When a likely or known "older" item is found in a known "newer" site it is referred to as deposition lag.An example of this is the finding of a few pontil scarred utilitarian bottles among otherwise late 19th or early 20th century refuse.As Berge (1980) noted in referring to bottles, the "..of manufacture of glass containers provides observable attributes which seem to be very useful in a classification of these artifacts." Thus, this page.
Even given these descriptions beginning often mistake a machine made Owen ring on the base of a bottle with a pontil.
(Specifics on what a pontil looks like or how to tell the age based on the mold seam can be found in Bottle Basics.) While these two characteristics are often a strong clue to age, readers will be further helped by developing an understanding how the various categories of bottles changed over time.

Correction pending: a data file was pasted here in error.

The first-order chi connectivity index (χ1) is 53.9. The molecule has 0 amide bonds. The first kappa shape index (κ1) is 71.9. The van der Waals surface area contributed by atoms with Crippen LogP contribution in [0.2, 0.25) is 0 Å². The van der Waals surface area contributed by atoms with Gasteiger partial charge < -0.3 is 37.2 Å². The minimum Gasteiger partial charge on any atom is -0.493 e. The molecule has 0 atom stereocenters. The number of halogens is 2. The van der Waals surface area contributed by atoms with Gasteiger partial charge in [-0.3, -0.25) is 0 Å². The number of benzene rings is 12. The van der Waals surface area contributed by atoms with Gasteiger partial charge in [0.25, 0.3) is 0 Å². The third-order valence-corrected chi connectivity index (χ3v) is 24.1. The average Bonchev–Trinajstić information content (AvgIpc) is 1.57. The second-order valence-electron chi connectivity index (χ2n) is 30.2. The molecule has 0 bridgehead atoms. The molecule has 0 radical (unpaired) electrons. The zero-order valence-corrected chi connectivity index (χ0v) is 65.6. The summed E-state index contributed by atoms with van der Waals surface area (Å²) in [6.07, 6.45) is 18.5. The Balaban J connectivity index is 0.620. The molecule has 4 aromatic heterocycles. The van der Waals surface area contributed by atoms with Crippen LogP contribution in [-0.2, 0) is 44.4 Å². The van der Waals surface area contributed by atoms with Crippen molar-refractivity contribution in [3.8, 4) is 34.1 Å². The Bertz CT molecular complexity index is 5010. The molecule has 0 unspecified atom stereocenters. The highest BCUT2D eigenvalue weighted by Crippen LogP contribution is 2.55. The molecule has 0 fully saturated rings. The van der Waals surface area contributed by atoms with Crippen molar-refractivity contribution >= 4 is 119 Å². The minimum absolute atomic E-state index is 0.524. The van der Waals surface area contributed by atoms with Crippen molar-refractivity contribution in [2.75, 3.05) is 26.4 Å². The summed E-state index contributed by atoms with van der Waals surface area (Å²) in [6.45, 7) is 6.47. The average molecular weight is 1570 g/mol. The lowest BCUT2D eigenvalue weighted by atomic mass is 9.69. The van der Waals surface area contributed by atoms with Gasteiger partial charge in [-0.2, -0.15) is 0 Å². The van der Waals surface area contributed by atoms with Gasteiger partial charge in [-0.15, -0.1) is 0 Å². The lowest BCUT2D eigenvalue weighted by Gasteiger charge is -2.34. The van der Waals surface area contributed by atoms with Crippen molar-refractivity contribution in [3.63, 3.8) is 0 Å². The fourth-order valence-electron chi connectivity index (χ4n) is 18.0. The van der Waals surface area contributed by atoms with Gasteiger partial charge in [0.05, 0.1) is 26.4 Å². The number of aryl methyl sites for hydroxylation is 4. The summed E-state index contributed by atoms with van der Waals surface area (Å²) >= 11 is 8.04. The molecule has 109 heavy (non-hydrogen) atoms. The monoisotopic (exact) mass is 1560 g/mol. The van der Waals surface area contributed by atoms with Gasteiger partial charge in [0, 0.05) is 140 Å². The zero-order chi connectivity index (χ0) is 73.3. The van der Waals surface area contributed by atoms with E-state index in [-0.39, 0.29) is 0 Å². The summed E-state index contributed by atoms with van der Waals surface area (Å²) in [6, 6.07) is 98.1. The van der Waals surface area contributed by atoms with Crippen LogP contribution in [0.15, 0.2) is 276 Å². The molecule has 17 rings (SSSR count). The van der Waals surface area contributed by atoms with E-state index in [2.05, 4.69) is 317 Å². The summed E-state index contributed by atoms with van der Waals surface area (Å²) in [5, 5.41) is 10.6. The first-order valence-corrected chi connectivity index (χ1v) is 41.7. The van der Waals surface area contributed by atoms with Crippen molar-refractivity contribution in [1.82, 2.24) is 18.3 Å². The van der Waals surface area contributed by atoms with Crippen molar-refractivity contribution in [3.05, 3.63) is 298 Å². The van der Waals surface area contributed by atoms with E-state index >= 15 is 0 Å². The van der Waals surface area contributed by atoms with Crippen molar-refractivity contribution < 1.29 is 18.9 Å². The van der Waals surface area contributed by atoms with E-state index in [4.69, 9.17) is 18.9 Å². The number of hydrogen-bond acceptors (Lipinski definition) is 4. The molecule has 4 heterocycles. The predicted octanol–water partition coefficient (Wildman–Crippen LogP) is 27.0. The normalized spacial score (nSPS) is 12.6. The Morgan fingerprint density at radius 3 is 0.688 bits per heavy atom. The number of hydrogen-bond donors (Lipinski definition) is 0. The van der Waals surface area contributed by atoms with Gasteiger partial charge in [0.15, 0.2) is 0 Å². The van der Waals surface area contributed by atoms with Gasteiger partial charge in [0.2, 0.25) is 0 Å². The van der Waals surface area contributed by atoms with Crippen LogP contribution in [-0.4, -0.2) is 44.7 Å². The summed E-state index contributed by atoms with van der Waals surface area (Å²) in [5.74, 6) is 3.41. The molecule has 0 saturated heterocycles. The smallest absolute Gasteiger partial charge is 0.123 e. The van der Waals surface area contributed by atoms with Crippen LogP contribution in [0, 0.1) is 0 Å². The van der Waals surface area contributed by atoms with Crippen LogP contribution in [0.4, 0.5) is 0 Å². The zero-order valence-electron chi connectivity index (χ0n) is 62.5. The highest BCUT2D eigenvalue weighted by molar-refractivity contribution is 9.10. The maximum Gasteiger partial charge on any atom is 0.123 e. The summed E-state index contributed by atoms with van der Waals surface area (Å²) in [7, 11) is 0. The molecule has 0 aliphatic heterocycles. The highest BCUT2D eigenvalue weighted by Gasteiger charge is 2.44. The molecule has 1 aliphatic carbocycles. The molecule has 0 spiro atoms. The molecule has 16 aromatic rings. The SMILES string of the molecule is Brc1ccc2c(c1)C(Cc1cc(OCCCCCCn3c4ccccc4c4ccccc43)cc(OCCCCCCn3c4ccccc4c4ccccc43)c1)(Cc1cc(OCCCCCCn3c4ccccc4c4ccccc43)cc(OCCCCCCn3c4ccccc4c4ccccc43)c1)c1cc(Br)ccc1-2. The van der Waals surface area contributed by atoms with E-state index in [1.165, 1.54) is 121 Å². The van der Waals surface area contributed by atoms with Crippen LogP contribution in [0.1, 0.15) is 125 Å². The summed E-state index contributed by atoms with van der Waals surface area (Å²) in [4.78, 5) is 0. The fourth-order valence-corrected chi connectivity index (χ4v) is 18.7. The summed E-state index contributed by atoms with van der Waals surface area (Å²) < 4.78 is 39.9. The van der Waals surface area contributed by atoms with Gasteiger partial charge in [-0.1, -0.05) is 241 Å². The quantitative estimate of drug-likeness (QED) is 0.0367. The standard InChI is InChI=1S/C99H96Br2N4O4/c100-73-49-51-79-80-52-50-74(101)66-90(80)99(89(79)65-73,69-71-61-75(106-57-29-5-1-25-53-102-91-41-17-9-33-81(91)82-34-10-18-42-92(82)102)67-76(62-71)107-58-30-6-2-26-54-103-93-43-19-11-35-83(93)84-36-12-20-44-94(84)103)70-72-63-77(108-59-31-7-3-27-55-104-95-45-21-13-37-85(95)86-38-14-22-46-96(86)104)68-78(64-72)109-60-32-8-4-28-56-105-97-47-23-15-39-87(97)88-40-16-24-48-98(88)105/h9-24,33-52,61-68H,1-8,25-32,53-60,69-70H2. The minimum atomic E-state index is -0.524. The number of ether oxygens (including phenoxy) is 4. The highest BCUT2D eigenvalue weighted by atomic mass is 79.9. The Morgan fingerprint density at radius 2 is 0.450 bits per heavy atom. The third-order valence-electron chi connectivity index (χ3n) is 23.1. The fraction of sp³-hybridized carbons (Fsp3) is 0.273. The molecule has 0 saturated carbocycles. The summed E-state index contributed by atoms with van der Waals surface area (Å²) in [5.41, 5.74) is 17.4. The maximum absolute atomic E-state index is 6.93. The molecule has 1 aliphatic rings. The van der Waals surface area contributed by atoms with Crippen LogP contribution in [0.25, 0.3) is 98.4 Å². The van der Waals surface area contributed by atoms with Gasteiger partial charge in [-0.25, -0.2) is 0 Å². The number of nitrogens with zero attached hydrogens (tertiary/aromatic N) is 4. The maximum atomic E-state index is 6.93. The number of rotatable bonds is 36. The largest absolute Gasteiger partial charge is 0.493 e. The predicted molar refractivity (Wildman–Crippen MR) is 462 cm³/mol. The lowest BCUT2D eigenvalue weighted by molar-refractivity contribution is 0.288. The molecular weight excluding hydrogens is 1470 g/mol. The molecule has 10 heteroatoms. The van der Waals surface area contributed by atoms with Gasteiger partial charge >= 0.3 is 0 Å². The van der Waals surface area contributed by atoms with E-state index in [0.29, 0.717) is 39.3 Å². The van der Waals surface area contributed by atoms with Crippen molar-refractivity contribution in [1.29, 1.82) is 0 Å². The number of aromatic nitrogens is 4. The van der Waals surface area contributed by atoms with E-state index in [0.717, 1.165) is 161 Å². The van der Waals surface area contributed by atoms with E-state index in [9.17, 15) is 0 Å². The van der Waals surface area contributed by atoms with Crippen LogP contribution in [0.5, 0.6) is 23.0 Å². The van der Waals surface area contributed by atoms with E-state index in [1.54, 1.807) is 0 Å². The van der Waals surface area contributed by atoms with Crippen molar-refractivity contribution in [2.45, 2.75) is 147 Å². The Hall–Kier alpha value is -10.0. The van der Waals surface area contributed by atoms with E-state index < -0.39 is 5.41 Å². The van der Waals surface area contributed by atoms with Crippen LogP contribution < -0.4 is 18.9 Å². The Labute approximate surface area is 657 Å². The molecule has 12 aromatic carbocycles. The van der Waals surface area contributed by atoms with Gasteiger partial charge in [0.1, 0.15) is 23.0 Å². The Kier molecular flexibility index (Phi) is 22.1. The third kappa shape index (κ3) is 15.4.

This technology lag makes some diagnostic characteristics better than others for dating. As a corollary to #1, consider the following quote: "Treat terminal dates with care.
We can always have some indication of a starting date for a technique if we can find who first put the idea into practice.
Additional reference materials outside of this website must often be consulted to narrow down the date of any item as far as is possible and to really get a "feel" for the history of the bottle in question.